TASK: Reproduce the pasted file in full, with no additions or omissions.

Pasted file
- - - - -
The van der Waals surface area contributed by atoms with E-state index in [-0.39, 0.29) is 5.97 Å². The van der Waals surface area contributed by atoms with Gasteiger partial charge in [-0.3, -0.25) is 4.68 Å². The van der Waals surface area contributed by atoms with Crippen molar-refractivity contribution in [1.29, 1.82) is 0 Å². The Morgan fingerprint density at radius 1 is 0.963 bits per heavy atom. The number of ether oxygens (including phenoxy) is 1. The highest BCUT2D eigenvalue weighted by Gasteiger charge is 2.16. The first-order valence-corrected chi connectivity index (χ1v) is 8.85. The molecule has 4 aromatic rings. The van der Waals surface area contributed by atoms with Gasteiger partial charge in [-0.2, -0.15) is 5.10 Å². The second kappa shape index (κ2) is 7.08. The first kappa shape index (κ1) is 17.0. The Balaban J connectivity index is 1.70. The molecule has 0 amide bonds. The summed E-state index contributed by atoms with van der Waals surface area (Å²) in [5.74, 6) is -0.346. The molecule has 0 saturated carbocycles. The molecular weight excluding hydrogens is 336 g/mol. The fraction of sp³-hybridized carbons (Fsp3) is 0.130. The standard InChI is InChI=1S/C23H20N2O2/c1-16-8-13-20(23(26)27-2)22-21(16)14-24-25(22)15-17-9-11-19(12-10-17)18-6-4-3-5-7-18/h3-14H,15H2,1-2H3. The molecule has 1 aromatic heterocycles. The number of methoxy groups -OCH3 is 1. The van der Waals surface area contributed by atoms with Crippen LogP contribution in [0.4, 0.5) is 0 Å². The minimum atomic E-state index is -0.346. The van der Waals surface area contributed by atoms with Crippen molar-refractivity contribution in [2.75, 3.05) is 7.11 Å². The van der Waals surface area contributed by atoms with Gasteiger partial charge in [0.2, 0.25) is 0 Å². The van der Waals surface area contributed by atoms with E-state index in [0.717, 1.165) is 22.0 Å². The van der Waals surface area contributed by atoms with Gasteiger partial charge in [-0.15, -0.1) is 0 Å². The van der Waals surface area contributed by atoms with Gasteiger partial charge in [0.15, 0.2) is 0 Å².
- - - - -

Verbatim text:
The van der Waals surface area contributed by atoms with E-state index in [-0.39, 0.29) is 5.97 Å². The van der Waals surface area contributed by atoms with Gasteiger partial charge in [-0.3, -0.25) is 4.68 Å². The van der Waals surface area contributed by atoms with Crippen molar-refractivity contribution in [1.29, 1.82) is 0 Å². The Morgan fingerprint density at radius 1 is 0.963 bits per heavy atom. The number of ether oxygens (including phenoxy) is 1. The highest BCUT2D eigenvalue weighted by Gasteiger charge is 2.16. The first-order valence-corrected chi connectivity index (χ1v) is 8.85. The molecule has 4 aromatic rings. The van der Waals surface area contributed by atoms with Gasteiger partial charge in [-0.2, -0.15) is 5.10 Å². The second kappa shape index (κ2) is 7.08. The first kappa shape index (κ1) is 17.0. The Balaban J connectivity index is 1.70. The molecule has 0 amide bonds. The summed E-state index contributed by atoms with van der Waals surface area (Å²) in [5.74, 6) is -0.346. The molecule has 0 saturated carbocycles. The molecular weight excluding hydrogens is 336 g/mol. The fraction of sp³-hybridized carbons (Fsp3) is 0.130. The standard InChI is InChI=1S/C23H20N2O2/c1-16-8-13-20(23(26)27-2)22-21(16)14-24-25(22)15-17-9-11-19(12-10-17)18-6-4-3-5-7-18/h3-14H,15H2,1-2H3. The molecule has 1 aromatic heterocycles. The number of methoxy groups -OCH3 is 1. The van der Waals surface area contributed by atoms with Crippen LogP contribution in [0.4, 0.5) is 0 Å². The minimum atomic E-state index is -0.346. The van der Waals surface area contributed by atoms with Crippen molar-refractivity contribution in [2.75, 3.05) is 7.11 Å². The van der Waals surface area contributed by atoms with Gasteiger partial charge in [0.2, 0.25) is 0 Å². The van der Waals surface area contributed by atoms with E-state index in [0.717, 1.165) is 22.0 Å². The van der Waals surface area contributed by atoms with Gasteiger partial charge in [-0.15, -0.1) is 0 Å². The van der Waals surface area contributed by atoms with Gasteiger partial charge in [0.15, 0.2) is 0 Å².